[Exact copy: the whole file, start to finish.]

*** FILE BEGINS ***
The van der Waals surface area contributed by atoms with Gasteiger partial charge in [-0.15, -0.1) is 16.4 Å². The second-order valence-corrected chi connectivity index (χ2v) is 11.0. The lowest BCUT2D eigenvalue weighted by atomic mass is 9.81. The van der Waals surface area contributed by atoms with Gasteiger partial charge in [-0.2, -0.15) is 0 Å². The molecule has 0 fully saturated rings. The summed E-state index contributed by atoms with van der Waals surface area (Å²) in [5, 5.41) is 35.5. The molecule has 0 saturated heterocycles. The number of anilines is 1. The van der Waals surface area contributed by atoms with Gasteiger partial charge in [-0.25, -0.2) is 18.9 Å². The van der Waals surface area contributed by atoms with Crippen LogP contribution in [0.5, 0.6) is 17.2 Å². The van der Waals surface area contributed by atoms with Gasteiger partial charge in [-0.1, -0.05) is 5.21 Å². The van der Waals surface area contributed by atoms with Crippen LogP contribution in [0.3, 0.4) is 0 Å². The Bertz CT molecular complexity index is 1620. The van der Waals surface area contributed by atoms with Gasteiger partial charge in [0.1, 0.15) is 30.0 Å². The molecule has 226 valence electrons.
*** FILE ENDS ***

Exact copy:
The van der Waals surface area contributed by atoms with Gasteiger partial charge in [-0.15, -0.1) is 16.4 Å². The second-order valence-corrected chi connectivity index (χ2v) is 11.0. The lowest BCUT2D eigenvalue weighted by atomic mass is 9.81. The van der Waals surface area contributed by atoms with Gasteiger partial charge in [-0.2, -0.15) is 0 Å². The molecule has 0 fully saturated rings. The summed E-state index contributed by atoms with van der Waals surface area (Å²) in [5, 5.41) is 35.5. The molecule has 0 saturated heterocycles. The number of anilines is 1. The van der Waals surface area contributed by atoms with Gasteiger partial charge in [-0.25, -0.2) is 18.9 Å². The van der Waals surface area contributed by atoms with Crippen LogP contribution in [0.5, 0.6) is 17.2 Å². The van der Waals surface area contributed by atoms with Gasteiger partial charge in [-0.1, -0.05) is 5.21 Å². The van der Waals surface area contributed by atoms with Crippen LogP contribution in [0.3, 0.4) is 0 Å². The Bertz CT molecular complexity index is 1620. The van der Waals surface area contributed by atoms with Gasteiger partial charge in [0.1, 0.15) is 30.0 Å². The molecule has 226 valence electrons.